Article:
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Ohio Foreclosure Defense & Consumer Law > Blog > Consumer Law > Unfinished Pool Projects & Consumer Law Violations

Unfinished Pool Projects & Consumer Law Violations


It is unfortunately a story familiar to far too many: A family that is out thousands of dollars after paying a pool company to build their dream backyards, and who are then left with unfinished projects. In a number of cases, consumers report that the work was never even started, and they hit nothing but dead ends trying to get their money back.

Sadly, consumer fraud committed by pool installers and contractors is on the rise, leaving customers with incorrect or simply undone work, and out far too much money. Families will typically pay these companies in installments, with the last of them going out when excavation starts. The hole gets dug, the company gets paid, and suddenly, work and communication comes to a halt. Families are left with a giant hole in their backyards, and still making payments to the lender, with nothing to show for it.

What the Ohio Consumer Sales Practices Act Dictates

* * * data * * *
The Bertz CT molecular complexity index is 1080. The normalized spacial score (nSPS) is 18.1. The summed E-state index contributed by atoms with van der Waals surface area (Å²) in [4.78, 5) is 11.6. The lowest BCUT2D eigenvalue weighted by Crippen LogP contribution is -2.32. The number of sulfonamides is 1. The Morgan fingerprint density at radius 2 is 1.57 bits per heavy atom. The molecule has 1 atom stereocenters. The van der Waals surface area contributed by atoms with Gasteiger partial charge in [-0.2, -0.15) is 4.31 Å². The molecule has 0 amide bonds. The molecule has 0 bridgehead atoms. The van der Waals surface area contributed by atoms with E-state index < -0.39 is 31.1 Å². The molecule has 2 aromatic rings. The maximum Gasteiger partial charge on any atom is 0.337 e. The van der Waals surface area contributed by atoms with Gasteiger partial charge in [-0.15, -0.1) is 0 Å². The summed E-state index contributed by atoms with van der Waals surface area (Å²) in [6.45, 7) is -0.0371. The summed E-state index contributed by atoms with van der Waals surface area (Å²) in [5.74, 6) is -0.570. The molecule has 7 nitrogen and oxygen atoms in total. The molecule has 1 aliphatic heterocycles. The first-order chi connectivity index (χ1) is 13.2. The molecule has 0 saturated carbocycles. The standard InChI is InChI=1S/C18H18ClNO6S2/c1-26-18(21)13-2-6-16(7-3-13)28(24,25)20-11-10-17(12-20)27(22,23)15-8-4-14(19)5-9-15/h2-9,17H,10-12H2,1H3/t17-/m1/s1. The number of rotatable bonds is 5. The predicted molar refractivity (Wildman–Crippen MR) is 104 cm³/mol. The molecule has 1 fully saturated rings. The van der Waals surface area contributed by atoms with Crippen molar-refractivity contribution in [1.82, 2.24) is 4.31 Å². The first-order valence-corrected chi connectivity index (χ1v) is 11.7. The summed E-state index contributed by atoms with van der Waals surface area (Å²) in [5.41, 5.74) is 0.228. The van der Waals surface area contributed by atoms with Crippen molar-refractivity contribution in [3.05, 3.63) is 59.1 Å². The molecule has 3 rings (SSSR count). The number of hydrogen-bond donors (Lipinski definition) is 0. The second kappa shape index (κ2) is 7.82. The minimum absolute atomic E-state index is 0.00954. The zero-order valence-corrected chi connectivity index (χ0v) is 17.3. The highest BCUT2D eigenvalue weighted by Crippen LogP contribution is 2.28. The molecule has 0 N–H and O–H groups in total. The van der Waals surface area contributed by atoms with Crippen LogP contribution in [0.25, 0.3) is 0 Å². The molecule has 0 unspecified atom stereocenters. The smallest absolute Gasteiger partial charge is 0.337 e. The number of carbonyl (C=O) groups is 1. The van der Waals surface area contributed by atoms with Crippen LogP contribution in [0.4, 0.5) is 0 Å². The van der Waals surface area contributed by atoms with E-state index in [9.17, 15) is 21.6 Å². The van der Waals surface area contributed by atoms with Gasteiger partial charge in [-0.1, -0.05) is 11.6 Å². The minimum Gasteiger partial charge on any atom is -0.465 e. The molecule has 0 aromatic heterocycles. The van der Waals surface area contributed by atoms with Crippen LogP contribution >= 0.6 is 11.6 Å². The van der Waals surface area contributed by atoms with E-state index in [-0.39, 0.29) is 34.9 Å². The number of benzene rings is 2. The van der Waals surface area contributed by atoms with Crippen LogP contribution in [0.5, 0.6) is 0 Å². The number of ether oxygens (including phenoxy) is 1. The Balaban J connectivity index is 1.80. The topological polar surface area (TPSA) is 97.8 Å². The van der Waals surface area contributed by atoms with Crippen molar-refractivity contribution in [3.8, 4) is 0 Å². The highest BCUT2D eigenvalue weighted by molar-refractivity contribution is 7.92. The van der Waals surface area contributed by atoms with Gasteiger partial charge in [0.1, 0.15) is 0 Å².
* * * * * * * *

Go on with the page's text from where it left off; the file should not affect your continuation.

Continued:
In these circumstances, vendors can be sued for violating the Ohio Consumer Sales Practices Act (CSPA) for failure to deliver and/or performing shoddy and substandard work. The law covers contractors involved in assembly, construction, installation, and repair services in the State of Ohio. It covers actions such as soliciting consumers for purchase of products and services; entering into and executing contracts pursuant to these products and services; and accepting payment, while failing to provide the services or refund payments for work within eight weeks of the contract date.

Under the law, contractors also cannot perform services in a shoddy, substandard, and/or unworkmanlike manner, resulting in harm to consumers and, in some circumstances, even costing the consumer additional funds to have the work completed and/or corrected. This behavior constitutes unfair and deceptive acts or practices in violation of the law.

Civil Penalties, Injunctions, & Restitution

The consequences for violating CSPA can include civil penalties, a permanent injunction, and restitution. Injunctive relief can help ensure that the individual, company, its employees, agents, etc. stop acting as suppliers and solicitors of consumer transactions throughout the state, as well as blocking the sale or transfer of any business or personal assets associated with them.

The court will also often order the company jointly and severally liable for reimbursement to all consumers found to have been damaged by the company’s unfair and deceptive acts and practices for the full amount of damages, assess and impose upon them a civil penalty of $25,000 for each separate violation.

Reach Out to Us Today

If you or a loved one has been the victim of a consumer law issue, contact our Columbus consumer protection attorneys at the Kohl & Cook Law Firm LLC today to find out how we can help.

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